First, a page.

Understanding who came from what school allows you to begin to make a qualitative judgment on the quality of the schools that feed into yours. For example:
If you know that students from feeder school X are particularly strong academically, you can then focus on that school to try to recruit high-achieving students.
If you know that students from feeder school Y are well-behaved and you are looking to attract serious and attentive students, then spend more time with school Y.
This is a bit of a change in culture.
Targeting the attributes of a student rather than just hoping good students come to you is not how K-12 schools normally work.
But if you think about how colleges (who have a targeted feeder school list) do it, it’s a similar concept.
Understand All of Your Potential Feeder Schools
Knowing your existing feeder schools is just the first step. Your next step is to identify all of the potential feeder schools that you could tap into. A great resource for this is the website GreatSchools.
Using this website, enter your school’s address, and the site will identify every school within a five-mile radius.
It’s very easy to set the search for preschools if you are a K-8 school seeking to grow your base or to set it for elementary schools if you are a high school trying to make sure you are covering all of your potential opportunities.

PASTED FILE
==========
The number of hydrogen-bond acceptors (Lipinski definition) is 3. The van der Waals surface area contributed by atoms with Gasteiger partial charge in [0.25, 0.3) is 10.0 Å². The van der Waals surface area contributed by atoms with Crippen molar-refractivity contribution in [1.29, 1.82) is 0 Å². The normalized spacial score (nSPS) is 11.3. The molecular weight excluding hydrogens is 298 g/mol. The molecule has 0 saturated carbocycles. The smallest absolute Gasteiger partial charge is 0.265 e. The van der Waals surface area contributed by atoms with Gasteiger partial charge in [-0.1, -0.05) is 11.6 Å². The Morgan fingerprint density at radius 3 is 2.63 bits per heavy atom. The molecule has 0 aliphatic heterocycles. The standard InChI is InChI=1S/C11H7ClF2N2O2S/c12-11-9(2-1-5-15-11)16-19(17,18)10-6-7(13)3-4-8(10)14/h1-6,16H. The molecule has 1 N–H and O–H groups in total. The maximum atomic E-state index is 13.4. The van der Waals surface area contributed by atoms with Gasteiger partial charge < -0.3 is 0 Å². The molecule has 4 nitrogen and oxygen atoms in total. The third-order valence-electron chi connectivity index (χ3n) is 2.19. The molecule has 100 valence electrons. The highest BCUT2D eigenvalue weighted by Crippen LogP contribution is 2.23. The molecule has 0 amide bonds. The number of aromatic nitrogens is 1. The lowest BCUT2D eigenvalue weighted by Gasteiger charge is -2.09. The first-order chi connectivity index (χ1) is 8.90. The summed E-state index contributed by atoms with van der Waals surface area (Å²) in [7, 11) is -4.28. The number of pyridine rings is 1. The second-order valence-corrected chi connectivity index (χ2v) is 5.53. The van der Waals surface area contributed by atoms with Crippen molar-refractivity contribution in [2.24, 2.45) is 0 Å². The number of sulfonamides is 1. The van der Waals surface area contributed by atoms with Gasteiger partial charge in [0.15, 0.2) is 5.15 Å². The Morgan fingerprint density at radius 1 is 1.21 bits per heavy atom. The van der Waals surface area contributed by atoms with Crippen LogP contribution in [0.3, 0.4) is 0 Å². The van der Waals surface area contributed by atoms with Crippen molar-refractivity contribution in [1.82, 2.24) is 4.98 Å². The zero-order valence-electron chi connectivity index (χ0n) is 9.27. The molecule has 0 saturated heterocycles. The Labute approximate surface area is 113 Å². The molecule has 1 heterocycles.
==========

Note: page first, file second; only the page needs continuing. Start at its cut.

While you may think you know all of the schools around you, you may be surprised.
Once you have this wider list, review it with your staff to identify which schools should be a target for your relationship building efforts.
Build Relationships with Feeder Schools
Now that you have your shortlist of potential feeder schools, it’s time to create relationships with those schools.
Contact either the principal or guidance counselor — or, in the case of a preschool, the center director.
Offer to provide them a school tour or to meet with them to help them understand the specific benefits of your school for their students. You should always be able to articulate who your target student is when you are discussing your school with a potential feeder school.
This is critical for elementary schools.
Being able to recruit a strong kindergarten class is often a key area of strength for an elementary school. But many schools don’t actively reach out to the preschools operating in their area.
Now that you have identified your feeder schools and made initial contact, it’s important to continue to deepen that relationship.
Here are some ideas for how you can partner with feeder schools.
Feeder School Partnership Ideas
Offer a shadow day for their students at your school
Offer to link to their school’s website from yours
Match up your early curriculum requirements with their curriculum
Conduct joint service projects together
Invite their students to your athletic or art events
Include them in your art shows, or create a spot for their children in your school play
Have one of your teachers do a “pop-up” educational lesson on STEM or art for their school
Share feedback with them on how their students are excelling at your school
Allow them to use your facilities if they have a large event
There are many different approaches you can take, so try them all to deepen the relationship and figure out what works best.
Establishing school feeder relationships is an easy and free marketing program that will pay huge dividends as you attempt to recruit and enroll more students and should form the base of your enrollment marketing efforts.